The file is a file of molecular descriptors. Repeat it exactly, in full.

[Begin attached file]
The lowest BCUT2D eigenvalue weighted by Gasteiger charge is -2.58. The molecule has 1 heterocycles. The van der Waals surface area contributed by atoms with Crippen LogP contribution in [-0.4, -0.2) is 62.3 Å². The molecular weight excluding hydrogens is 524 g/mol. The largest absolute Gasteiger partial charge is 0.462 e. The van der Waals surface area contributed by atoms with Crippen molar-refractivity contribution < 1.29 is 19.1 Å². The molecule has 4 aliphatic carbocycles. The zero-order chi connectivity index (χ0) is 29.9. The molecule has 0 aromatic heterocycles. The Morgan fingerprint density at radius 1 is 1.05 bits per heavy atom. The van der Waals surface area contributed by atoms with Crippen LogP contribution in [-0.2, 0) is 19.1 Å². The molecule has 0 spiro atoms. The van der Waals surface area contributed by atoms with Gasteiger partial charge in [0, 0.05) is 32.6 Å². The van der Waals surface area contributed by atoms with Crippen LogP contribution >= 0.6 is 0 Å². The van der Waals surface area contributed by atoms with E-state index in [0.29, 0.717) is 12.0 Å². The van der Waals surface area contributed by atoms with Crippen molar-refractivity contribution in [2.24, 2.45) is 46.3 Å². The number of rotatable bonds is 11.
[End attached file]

The lowest BCUT2D eigenvalue weighted by Gasteiger charge is -2.58. The molecule has 1 heterocycles. The van der Waals surface area contributed by atoms with Crippen LogP contribution in [-0.4, -0.2) is 62.3 Å². The molecular weight excluding hydrogens is 524 g/mol. The largest absolute Gasteiger partial charge is 0.462 e. The van der Waals surface area contributed by atoms with Crippen molar-refractivity contribution < 1.29 is 19.1 Å². The molecule has 4 aliphatic carbocycles. The zero-order chi connectivity index (χ0) is 29.9. The molecule has 0 aromatic heterocycles. The Morgan fingerprint density at radius 1 is 1.05 bits per heavy atom. The van der Waals surface area contributed by atoms with Crippen LogP contribution in [-0.2, 0) is 19.1 Å². The molecule has 0 spiro atoms. The van der Waals surface area contributed by atoms with Gasteiger partial charge in [0, 0.05) is 32.6 Å². The van der Waals surface area contributed by atoms with Crippen LogP contribution >= 0.6 is 0 Å². The van der Waals surface area contributed by atoms with E-state index in [0.29, 0.717) is 12.0 Å². The van der Waals surface area contributed by atoms with Crippen molar-refractivity contribution in [2.24, 2.45) is 46.3 Å². The number of rotatable bonds is 11.